The FAO Dimitra approach is based on the premise that development can be achieved only if rural actors are the main drivers of social change. Concretely, this means that it does not provide financial and material support (except for a small solar-powered radio set), but develops rural women and men’s capacities to actively participate in their own development. Communities and local stakeholders do not understand automatically this new approach. Therefore, awareness-raising sessions on the approach and its advantages need to be organized from the inception phase to obtain people’s interest and involvement. Another obstacle is the fact that community radio stations face lots of difficulties (lack of technical and human resources), which makes it difficult for them to engage in the approach. That is why the initiative provides them with technical training (journalism, gender and communication, etc.) as well as small equipment to record and broadcast the clubs’ debates.
Through the Dimitra Clubs, rural women and men have better access to information and gain a better understanding on issues such as sanitation, impact of pesticides, environmentally-sustainable agricultural practices, etc. However, it is the whole dynamics of the Dimitra clubs that improves people’s resilience and capacity to better deal with issues related to their own environment and climate change. Discussions on such topics regularly take place and since the clubs are action-oriented, concrete measures are taken by the communities to reduce environmental impact. For example, in partnership with other FAO projects, the Dimitra approach is used in Niger to strengthen populations’ capacity to manage disaster risks and climate change consequences. In most communities, cleaning days for the villages and improved sanitation measures are organised by the communities themselves.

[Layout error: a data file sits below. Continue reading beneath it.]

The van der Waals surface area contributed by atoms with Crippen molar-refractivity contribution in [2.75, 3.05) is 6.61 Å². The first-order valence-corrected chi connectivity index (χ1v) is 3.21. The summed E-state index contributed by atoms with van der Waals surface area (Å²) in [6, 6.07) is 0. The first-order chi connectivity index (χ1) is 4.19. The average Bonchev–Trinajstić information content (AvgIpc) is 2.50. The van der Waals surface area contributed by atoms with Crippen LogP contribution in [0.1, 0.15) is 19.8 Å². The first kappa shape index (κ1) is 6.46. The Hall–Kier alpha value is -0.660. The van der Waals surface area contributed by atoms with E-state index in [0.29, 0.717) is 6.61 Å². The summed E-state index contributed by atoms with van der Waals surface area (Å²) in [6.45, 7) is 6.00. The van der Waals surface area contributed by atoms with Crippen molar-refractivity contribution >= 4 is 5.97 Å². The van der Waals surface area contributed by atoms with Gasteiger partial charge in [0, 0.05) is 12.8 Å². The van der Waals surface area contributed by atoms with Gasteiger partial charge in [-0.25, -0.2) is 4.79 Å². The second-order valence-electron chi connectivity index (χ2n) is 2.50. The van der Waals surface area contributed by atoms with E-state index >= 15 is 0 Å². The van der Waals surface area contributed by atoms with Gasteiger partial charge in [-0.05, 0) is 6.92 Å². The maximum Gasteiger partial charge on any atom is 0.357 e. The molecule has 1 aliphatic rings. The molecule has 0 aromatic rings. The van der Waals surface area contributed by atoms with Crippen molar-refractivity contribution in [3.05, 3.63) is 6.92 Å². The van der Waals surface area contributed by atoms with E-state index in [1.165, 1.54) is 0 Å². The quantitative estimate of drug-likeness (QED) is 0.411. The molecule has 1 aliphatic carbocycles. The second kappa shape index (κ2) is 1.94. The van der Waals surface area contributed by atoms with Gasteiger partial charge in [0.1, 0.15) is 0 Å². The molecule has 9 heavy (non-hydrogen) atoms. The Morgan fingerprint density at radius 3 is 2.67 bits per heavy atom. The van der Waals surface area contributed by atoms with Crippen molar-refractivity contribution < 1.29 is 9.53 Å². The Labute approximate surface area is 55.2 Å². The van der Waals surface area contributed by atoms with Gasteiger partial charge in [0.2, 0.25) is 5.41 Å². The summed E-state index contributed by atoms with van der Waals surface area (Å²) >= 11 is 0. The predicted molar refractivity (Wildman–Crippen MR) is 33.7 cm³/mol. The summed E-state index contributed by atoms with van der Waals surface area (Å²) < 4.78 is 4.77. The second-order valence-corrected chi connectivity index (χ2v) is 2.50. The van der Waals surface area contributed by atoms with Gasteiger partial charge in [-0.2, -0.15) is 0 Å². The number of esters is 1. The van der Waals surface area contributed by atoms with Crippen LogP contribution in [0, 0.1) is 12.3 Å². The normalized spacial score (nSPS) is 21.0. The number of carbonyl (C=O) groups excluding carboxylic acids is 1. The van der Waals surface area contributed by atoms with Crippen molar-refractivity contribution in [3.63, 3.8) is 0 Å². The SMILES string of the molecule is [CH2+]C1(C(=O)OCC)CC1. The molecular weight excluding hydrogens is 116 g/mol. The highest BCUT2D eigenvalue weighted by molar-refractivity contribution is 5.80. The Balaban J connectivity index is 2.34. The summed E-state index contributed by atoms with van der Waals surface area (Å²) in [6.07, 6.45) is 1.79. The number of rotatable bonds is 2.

This initiative has yielded remarkable results that are lasting even after FAO’s support has stopped: the Dimitra Clubs keep meeting, discussing and acting and have made the approach theirs (ownership) because the clubs facilitate a real community dynamics that mobilizes energies within the clubs and in the communities. Everywhere, the process has resulted in behavior changes, collective action, social cohesion, women’s leadership, better food security, networking and more generally better livelihoods. The activities are based on multi-level partnerships, synergies with other participatory approaches, initiatives, knowledge forums, exchange visits as well as large dissemination of publications and bi-annual newsletters. As a result, people feel less isolated and can make choices and improve their livelihoods. This greatly promotes sustainability. An external Gender Evaluation recognized the approach as a good practice for “moving beyond women’s economic empowerment”
Disseminating information and sharing knowledge on the results are an integral part of the FAO Dimitra approach. This is achieved through a website and a bi-annual Dimitra newsletter which always includes articles on the clubs in the different countries. The newsletter is distributed electronically to some 10 000 email addresses (NGOs, public institutions, international organisations and individuals) throughout the world. But more importantly, hard copies get to the Dimitra clubs in the remote villages so that people can read about themselves and similar experiences. The results and effects are also disseminated through videos (see You tube FAO/Dimitra) and events (conferences, share fairs, etc.) and special forums for the listeners’ clubs organised by Dimitra. These forums achieve great results since they provide a unique opportunity for the clubs’ members to meet other clubs, discuss, exchange and network, something that they have never been able to do before the clubs.